(Photo by John McDonnell/The Washington Post)

Blake Treinen made a loop around the Nationals clubhouse this afternoon before batting practice, shaking hands with teammates and coaches. His teammates repeated the same refrain: We’ll see you again soon.

Thursday night, Treinen threw 60 pitches and soaked up 2 2/3 innings in a blowout. In 6 2/3 innings over three appearances, all since Saturday, Treinen allowed one earned run and struck out seven while allowing 10 hits and two walks. The Nationals feel Treinen still needs to improve his secondary pitches, but they salivate over his sinking, high-90s fastball.

“That’s a heavy fastball,” Manager Matt Williams said. “Not to put any pressure on anybody, but that’s a Verlander-esque fastball at 97, 98 miles an hour. Certainly, Justin Verlander is a polished pitcher and he has better pitches to go along with it – changeup, curveball, slider. But that fastball plays. It’s more of the same for him: make sure he works on his secondary pitches, and he’s able to start for us if need be. He can fill multiple rolls at any given time depending on need.”

The Nationals sent Treinen back to Class AAA Syracuse just six days after they summoned him to make his big-league debut. But they believe Treinein, who was sent down after a laborious week so the Nationals could recall a fresh arm in Xavier Cedeno, will make an impact in the majors again this season.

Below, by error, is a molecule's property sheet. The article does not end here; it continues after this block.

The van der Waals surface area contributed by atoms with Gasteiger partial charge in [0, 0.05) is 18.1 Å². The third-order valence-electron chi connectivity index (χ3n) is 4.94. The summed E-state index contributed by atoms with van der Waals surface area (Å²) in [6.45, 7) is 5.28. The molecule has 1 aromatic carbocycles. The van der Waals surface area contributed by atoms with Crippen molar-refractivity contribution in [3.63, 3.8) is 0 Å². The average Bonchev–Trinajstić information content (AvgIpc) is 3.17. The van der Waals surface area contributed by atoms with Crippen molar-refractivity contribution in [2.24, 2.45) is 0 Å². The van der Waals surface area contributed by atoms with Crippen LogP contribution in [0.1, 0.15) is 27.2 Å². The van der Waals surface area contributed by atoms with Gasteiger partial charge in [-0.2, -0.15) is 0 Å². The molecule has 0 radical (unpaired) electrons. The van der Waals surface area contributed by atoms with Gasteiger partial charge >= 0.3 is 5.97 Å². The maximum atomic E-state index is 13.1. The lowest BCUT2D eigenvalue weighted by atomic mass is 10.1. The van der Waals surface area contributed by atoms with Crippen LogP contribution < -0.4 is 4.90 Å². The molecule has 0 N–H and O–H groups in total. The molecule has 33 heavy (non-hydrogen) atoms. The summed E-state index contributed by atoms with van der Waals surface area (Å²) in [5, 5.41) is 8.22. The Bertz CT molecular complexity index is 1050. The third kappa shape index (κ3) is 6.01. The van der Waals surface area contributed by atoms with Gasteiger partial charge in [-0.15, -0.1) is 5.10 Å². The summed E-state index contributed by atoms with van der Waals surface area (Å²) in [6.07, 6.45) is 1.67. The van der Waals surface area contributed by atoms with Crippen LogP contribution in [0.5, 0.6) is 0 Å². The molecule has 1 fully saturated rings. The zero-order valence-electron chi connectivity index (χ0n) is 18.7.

“The plan for him outside of the major league team is for him to start and build his innings,” Williams said. “Last night is an example of taking him to that limit, certainly. Didn’t want to do that, but for the health of the remaining guys in the bullpen, he was one of our long guys. What it means for him now is, he’d probably be shut down for two to three days at least. It also gives him an opportunity to get on his progression and get on normal rest. That’s why we made the move. He’d be unavailable for the next couple, three days, anyway.”

Cedeno likely will hold a place until the Nationals can recall Barrett, whom they optioned in order to add Treinen as a fresh arm. Barrett was optioned Saturday and, by rule, must spend 10 days in the minors before the Nationals can recall him. Barrett, who excelled in his first big league work, will be eligible to return Tuesday. Williams did not commit to any plan.

“We don’t know yet, depending on what happens the next few days,” Williams said. “But he’s doing fine. He’s competing. He’s doing all the things he needs to do. So we’ll see once Tuesday comes what happens there. For right now, X is here, and we need him.”

The Nationals will have another roster decision to make Saturday, so long as Denard Span completes his two-game rehab assignment Friday night at Class A Hagerstown without incident. The Nationals will presumably send Steven Souza Jr. back to Class AAA.

In the meantime, another reinforcement may be adding to his repertoire. Friday afternoon, around 3 p.m., infielder Zach Walters practiced catching fly balls and grounders in the outfield. Walters dismissed the practice as nothing significant. “I’m actually staying out of the infield so he has a nice infield,” Walters said, pointing to shortstop Ian Desmond.

Walters, though, has enough athleticism to play outfield, even if he’s played it just once before, in 2012, in 425 career minor league games. In four plate appearances, Walters has blasted two homers, including the go-ahead shot Wednesday in Miami.

“He was just messing around today” in the outfield, bench coach Randy Knorr said. “But if we need him, we’ll put him out there. He could do it.”